The genomic integrity of all living organisms is constantly jeopardized by physical [e.g. ultraviolet (UV) light, ionizing radiation] and chemical (e.g. environmental pollutants, endogenously produced reactive metabolites) agents that damage the DNA. To overcome the deleterious effects of DNA lesions, nature evolved a number of complex multi-protein repair processes with broad, partially overlapping substrate specificity. In marked contrast, cells may use very simple repair systems, referred to as direct DNA damage reversal, that rely on a single protein, remove lesions in a basically error-free manner, show high substrate specificity, and do not involve incision of the sugar-phosphate backbone or base excision. This concise review deals with two types of direct DNA damage reversal: (i) the repair of alkylating damage by alkyltransferases and dioxygenases, and (ii) the repair of UV-induced damage by spore photoproduct lyases and photolyases. (Part of a Multi-author Review).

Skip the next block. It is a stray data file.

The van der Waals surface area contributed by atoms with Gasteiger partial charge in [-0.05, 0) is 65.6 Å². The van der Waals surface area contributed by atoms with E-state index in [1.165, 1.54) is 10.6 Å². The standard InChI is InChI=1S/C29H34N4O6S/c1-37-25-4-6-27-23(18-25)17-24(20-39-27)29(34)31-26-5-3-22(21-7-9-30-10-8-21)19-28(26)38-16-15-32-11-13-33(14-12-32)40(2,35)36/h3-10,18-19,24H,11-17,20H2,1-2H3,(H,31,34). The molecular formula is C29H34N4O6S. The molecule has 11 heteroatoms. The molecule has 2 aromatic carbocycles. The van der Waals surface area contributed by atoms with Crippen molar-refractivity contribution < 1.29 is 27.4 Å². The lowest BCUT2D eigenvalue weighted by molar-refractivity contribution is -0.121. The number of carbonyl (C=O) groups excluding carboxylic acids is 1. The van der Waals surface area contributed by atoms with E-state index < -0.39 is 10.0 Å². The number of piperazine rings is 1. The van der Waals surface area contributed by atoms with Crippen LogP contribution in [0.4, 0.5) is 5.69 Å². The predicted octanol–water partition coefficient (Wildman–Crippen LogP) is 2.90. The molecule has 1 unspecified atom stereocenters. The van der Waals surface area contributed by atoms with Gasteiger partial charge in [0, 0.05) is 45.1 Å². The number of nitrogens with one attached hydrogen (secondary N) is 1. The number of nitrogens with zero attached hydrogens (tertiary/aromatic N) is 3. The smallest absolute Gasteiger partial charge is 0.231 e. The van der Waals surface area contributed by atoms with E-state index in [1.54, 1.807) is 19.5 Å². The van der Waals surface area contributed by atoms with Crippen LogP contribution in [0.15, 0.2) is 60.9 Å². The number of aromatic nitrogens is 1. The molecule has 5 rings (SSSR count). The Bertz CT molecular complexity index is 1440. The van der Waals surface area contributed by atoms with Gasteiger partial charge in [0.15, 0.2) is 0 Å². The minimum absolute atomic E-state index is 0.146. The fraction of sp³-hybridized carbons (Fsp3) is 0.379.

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Keywords Alkylation damage, DNA binding, DNA damage, DNA polymorphism, DNA repair, Dioxygenase, Methyltransferease, Photolyase, Spore photoproduct lyase, UV damage, alkylating agent, animal, azacitidine, bacterial protein, carcinogenesis, chemical structure, chemistry, cryptochrome, deoxyribodipyrimidine photolyase, dioxygenase, double stranded DNA, drug mechanism, environmental exposure, enzyme analysis, enzyme binding, enzyme specificity, excision repair, gene mutation, genetics, human, lyase, metabolism, nonhuman, photoreactivation, phylogeny, protein function, review, species difference, sugar phosphate, transferase, ultraviolet irradiation, ultraviolet radiation
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Journal Cellular and Molecular Life Sciences
Eker, A.P.M, Quayle, C, Chaves, I, & van der Horst, G.T.J. (2009). Direct DNA damage reversal: Elegant solutions for nasty problems. Cellular and Molecular Life Sciences (Vol. 66, pp. 968–980). doi:10.1007/s00018-009-8735-0